The Lakes District offers some of the UK’s best scenery and is a popular destination for weekends and summer retreats. Before I moved to England for my post-doc, a friend of mine took me for a day trip to the region during my visit to Durham in 2013. It was a spectacular mid-August day, with not a drop of rain and just a touch of wind. I remember looking down into the valley from the summit and feeling like it was a scene taken straight from The Hobbit. Another trip to the area a year later recalled a similar mood: with gorgeous greens contrasting stony heights and shimmering lakes, who wouldn’t want to spend a weekend wandering about this amazing landscape?
But as much as I and the rest of England love the Lakes District, it has a notable and well-earned reputation for crappy weather. Storms can come from nowhere and leave you wet, cold, and uncomfortable, and summits that leave you exhausted even after only a 1km ascent. After the two previous sun-filled summer trips, my husband and I went by train to hike around Lake Windermere in March of this year. While not expecting the lavishly sunny warmth of our last visit, the ever-present fog prevented any sort of view that day. This past July we made a full weekend trip to try to summit the tallest peak, Scaffel Pike, only to finish summitless due to disorienting fog before becoming drenched to the bone by cold driving rain, shivering in the car ride back to the hostel and spending a good 20 minutes in a hot shower trying to warm up again.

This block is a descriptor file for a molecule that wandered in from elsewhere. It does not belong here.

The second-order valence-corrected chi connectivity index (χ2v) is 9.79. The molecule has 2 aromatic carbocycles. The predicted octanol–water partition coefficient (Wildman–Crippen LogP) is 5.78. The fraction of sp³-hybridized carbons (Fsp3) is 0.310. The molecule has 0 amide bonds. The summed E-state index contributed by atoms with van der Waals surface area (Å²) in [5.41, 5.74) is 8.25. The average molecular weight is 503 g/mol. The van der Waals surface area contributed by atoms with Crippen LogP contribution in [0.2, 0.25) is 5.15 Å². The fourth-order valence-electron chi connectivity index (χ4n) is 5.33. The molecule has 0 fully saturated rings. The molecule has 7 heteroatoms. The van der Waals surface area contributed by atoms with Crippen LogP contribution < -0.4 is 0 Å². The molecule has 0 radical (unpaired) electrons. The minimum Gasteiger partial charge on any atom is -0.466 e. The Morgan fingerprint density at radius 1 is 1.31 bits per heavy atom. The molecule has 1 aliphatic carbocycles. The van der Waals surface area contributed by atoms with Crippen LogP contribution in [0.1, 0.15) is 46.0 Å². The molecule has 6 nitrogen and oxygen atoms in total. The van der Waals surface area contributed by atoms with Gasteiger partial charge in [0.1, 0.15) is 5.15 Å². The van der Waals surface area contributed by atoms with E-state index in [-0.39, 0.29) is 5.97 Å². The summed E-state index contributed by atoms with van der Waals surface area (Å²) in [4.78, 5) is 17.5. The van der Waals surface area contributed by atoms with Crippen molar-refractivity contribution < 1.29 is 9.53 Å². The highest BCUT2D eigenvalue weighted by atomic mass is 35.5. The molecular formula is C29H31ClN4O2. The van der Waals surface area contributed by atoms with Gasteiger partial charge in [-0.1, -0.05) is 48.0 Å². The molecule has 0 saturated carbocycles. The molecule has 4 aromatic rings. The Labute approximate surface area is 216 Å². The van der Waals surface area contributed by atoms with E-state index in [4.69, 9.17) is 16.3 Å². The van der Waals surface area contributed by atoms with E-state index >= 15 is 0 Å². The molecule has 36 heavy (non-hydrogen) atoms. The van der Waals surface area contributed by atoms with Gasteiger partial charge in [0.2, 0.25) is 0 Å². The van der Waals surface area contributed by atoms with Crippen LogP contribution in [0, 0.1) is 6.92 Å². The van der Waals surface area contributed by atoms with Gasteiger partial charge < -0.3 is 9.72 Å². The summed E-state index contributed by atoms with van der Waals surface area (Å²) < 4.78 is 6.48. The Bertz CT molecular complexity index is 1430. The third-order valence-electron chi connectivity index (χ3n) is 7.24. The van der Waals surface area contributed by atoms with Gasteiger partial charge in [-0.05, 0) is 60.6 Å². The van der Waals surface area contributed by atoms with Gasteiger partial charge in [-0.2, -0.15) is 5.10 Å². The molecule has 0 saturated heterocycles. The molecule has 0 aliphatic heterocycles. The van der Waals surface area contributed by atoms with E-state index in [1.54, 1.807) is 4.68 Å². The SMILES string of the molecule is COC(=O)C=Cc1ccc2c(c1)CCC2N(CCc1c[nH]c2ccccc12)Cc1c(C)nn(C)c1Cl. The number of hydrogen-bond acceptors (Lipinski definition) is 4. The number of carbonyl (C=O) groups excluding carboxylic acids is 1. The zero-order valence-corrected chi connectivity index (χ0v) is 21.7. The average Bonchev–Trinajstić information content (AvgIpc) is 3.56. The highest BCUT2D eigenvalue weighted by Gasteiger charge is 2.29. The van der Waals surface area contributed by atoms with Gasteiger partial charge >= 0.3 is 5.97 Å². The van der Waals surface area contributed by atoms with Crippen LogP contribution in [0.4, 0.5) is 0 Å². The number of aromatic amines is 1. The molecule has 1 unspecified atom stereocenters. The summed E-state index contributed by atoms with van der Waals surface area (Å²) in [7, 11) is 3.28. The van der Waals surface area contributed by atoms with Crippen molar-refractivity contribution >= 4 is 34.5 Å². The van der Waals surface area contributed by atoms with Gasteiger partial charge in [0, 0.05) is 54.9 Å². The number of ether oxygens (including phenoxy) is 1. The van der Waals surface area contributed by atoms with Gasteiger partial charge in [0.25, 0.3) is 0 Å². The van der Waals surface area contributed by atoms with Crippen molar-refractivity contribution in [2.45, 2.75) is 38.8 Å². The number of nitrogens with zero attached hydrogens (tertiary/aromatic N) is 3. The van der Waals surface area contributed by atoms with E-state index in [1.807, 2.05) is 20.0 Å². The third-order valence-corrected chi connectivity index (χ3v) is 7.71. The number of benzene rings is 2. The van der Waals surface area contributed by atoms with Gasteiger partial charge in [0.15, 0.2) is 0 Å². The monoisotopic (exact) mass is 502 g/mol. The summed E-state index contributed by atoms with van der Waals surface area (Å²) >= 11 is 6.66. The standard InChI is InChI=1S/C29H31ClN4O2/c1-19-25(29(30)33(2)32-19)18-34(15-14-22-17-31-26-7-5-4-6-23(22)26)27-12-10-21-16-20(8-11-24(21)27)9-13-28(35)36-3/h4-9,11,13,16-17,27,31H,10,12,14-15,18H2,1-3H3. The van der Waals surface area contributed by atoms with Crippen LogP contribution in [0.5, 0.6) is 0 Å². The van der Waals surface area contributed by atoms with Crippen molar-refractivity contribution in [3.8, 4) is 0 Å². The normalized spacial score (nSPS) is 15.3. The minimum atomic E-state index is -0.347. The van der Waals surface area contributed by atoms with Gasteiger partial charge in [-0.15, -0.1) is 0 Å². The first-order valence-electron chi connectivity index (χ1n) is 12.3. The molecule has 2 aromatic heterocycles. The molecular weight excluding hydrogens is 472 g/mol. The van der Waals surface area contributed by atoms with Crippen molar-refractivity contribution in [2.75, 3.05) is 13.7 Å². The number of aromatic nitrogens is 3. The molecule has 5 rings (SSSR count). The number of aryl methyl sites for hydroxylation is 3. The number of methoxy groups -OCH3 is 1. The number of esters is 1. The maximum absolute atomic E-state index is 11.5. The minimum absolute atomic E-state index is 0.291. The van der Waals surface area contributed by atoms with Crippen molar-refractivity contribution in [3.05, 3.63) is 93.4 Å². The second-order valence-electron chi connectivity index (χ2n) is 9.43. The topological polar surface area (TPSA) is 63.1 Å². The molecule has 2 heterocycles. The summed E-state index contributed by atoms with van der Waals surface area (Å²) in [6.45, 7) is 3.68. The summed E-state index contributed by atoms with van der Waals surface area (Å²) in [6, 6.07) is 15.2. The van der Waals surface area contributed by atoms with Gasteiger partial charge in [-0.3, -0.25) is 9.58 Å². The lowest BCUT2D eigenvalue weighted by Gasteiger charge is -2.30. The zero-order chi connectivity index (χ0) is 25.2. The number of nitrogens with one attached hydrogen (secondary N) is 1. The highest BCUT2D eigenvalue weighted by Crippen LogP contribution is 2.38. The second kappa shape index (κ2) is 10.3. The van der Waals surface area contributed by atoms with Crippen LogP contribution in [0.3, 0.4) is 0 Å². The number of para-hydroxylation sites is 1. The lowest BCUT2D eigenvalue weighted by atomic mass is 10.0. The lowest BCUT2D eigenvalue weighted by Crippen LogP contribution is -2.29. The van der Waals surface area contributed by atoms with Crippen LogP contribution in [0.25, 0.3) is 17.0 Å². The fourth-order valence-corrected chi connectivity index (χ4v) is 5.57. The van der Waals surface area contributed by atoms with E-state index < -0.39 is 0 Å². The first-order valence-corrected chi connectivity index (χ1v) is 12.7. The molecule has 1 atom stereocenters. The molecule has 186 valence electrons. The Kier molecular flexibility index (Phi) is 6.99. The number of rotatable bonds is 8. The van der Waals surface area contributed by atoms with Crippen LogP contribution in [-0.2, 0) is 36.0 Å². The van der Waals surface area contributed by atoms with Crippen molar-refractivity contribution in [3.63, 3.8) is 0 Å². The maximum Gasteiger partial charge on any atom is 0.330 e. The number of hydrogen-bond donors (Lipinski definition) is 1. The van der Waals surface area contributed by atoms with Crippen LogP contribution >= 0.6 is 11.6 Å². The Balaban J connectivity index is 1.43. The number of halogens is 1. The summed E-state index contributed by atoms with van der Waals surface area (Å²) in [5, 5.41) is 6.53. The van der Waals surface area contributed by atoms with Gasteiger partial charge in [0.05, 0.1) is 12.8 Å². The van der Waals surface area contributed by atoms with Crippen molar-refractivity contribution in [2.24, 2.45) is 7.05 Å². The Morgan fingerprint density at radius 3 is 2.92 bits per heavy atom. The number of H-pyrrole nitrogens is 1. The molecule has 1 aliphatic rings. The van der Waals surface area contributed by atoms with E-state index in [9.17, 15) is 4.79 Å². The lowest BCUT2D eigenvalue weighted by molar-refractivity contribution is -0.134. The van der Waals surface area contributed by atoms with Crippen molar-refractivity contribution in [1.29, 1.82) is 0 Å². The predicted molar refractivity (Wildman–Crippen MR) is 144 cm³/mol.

I thought back on these previous Lakes District jaunts this last weekend, as we headed to take on Scaffel Pike a second time. While the leaves hadn’t changed to their autumn colors like we had hoped, we were rewarded with a fantastic weekend at Wast Water Lake: no rain, small crowds, and a chance to breathe fresh air and stretch our city legs. At the same time, I couldn’t help but reflect on previous hikes, as well as my own ongoing ‘journey’ through a career in science. While I’ve already drawn parallels between getting a black belt and getting a PhD, I can also see a parallel between the joys and challenges of the Great Outdoors with those of becoming a professional scientist. Both offer challenges, opportunities, and rewards, and the parallels between the two can give us insight and perspective on how we should approach the hard times we inevitably encounter while navigating our way to a rewarding career.